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Toward Terabit-per-second Networks: Developing Data Transfer Solutions for Next-Generation Research Networks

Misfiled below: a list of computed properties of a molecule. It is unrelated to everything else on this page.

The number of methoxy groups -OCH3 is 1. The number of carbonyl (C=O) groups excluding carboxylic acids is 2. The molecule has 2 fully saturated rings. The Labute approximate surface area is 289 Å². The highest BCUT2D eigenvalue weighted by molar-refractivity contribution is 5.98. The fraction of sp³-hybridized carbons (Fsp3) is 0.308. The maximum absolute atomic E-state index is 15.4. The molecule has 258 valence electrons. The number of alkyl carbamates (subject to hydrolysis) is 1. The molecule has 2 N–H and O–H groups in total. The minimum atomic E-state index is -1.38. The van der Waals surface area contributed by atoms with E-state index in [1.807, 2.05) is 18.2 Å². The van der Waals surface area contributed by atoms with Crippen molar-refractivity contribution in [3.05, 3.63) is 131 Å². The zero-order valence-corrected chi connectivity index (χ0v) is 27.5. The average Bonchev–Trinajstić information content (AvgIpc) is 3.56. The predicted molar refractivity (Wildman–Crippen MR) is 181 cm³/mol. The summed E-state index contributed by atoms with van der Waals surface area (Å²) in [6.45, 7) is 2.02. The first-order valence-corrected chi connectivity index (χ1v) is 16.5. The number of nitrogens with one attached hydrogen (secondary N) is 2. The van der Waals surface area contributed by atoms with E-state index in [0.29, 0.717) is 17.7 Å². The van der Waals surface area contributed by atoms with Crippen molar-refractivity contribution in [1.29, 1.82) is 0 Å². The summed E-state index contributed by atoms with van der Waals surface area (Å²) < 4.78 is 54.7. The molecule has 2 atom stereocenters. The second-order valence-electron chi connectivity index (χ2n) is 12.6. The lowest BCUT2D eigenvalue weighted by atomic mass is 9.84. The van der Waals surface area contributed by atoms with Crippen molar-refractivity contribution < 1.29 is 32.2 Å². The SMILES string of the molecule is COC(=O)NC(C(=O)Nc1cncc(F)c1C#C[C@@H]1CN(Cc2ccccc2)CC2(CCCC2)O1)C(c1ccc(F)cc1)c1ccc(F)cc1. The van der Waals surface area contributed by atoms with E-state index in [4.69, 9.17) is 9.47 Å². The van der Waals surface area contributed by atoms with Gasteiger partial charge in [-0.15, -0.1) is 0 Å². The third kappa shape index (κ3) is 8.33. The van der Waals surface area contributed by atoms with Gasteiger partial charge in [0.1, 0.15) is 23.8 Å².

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Research networks provide high-speed wide-area network connectivity between research and education institutions to facilitate large-scale data transfers. However, scalability issues of legacy transfer applications (e.g., scp and FTP) and their extensions (e.g., GridFTP and rsync) hinder the effective utilization of these networks. In this dissertation, we propose online optimization algorithms to tune the degree of parallelism for file transfers to maximize transfer throughput while keeping system overhead at a minimum. First, we introduce Falcon that utilizes game theory-inspired novel utility function to evaluate the performance of various parallelism levels such that competing transfers are guaranteed to converge to a fair and stable solution. We assessed the performance of Falcon in isolated and production high-speed networks and found that it can discover optimal transfer parallelism in as little as 20 seconds and outperform the state-of-the-art solutions by more than 2x. On the other hand, Falcon uses the same level of parallelism for network and I/O operations which may result in increased system overhead and unfair resource allocation. To address this issue, we developed modular file transfer architecture, Marlin, that separates I/O and network operations so that parallelism can be independently adjusted for each component. Marlin adopts online gradient descent algorithm to swiftly search the solution space and find the optimal level of parallelism for read, transfer, and write operations. Experimental results collected under various network settings show that Marlin can identify and use a minimum parallelism level for each component, reducing system overhead (e.g., low CPU usage and I/O contention) and improving fairness among competing transfers.